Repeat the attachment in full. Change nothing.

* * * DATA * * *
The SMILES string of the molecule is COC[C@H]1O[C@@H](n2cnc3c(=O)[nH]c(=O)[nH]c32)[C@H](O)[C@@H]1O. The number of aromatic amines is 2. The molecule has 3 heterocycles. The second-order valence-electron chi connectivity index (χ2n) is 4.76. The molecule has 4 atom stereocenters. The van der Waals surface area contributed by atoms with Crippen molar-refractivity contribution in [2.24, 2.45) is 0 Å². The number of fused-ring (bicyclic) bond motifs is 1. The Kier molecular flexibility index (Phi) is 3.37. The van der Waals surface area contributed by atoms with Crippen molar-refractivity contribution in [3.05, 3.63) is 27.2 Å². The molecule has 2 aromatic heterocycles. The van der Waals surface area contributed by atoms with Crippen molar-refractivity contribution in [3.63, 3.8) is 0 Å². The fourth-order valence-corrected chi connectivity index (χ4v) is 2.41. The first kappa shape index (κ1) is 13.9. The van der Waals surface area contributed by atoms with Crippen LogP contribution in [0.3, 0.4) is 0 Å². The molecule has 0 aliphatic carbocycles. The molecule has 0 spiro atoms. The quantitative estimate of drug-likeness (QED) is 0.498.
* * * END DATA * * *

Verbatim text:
The SMILES string of the molecule is COC[C@H]1O[C@@H](n2cnc3c(=O)[nH]c(=O)[nH]c32)[C@H](O)[C@@H]1O. The number of aromatic amines is 2. The molecule has 3 heterocycles. The second-order valence-electron chi connectivity index (χ2n) is 4.76. The molecule has 4 atom stereocenters. The van der Waals surface area contributed by atoms with Crippen molar-refractivity contribution in [2.24, 2.45) is 0 Å². The number of fused-ring (bicyclic) bond motifs is 1. The Kier molecular flexibility index (Phi) is 3.37. The van der Waals surface area contributed by atoms with Crippen molar-refractivity contribution in [3.05, 3.63) is 27.2 Å². The molecule has 2 aromatic heterocycles. The van der Waals surface area contributed by atoms with Crippen molar-refractivity contribution in [3.63, 3.8) is 0 Å². The fourth-order valence-corrected chi connectivity index (χ4v) is 2.41. The first kappa shape index (κ1) is 13.9. The van der Waals surface area contributed by atoms with Crippen LogP contribution in [0.3, 0.4) is 0 Å². The molecule has 0 aliphatic carbocycles. The molecule has 0 spiro atoms. The quantitative estimate of drug-likeness (QED) is 0.498.